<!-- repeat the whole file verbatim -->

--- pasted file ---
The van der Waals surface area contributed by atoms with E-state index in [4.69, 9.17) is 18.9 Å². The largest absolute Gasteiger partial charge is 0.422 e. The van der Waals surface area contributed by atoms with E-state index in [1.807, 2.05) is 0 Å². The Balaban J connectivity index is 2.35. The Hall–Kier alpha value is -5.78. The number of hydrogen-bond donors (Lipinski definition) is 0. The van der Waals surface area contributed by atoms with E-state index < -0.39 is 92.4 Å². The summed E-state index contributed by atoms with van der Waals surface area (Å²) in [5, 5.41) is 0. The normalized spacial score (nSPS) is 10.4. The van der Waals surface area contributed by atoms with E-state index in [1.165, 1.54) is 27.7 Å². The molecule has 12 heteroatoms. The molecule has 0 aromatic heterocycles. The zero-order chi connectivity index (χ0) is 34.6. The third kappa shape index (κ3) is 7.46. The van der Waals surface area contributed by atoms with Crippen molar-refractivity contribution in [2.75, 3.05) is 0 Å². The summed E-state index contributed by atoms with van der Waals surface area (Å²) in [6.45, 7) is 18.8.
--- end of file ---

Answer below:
The van der Waals surface area contributed by atoms with E-state index in [4.69, 9.17) is 18.9 Å². The largest absolute Gasteiger partial charge is 0.422 e. The van der Waals surface area contributed by atoms with E-state index in [1.807, 2.05) is 0 Å². The Balaban J connectivity index is 2.35. The Hall–Kier alpha value is -5.78. The number of hydrogen-bond donors (Lipinski definition) is 0. The van der Waals surface area contributed by atoms with E-state index < -0.39 is 92.4 Å². The summed E-state index contributed by atoms with van der Waals surface area (Å²) in [5, 5.41) is 0. The normalized spacial score (nSPS) is 10.4. The van der Waals surface area contributed by atoms with E-state index in [1.165, 1.54) is 27.7 Å². The molecule has 12 heteroatoms. The molecule has 0 aromatic heterocycles. The zero-order chi connectivity index (χ0) is 34.6. The third kappa shape index (κ3) is 7.46. The van der Waals surface area contributed by atoms with Crippen molar-refractivity contribution in [2.75, 3.05) is 0 Å². The summed E-state index contributed by atoms with van der Waals surface area (Å²) in [6.45, 7) is 18.8.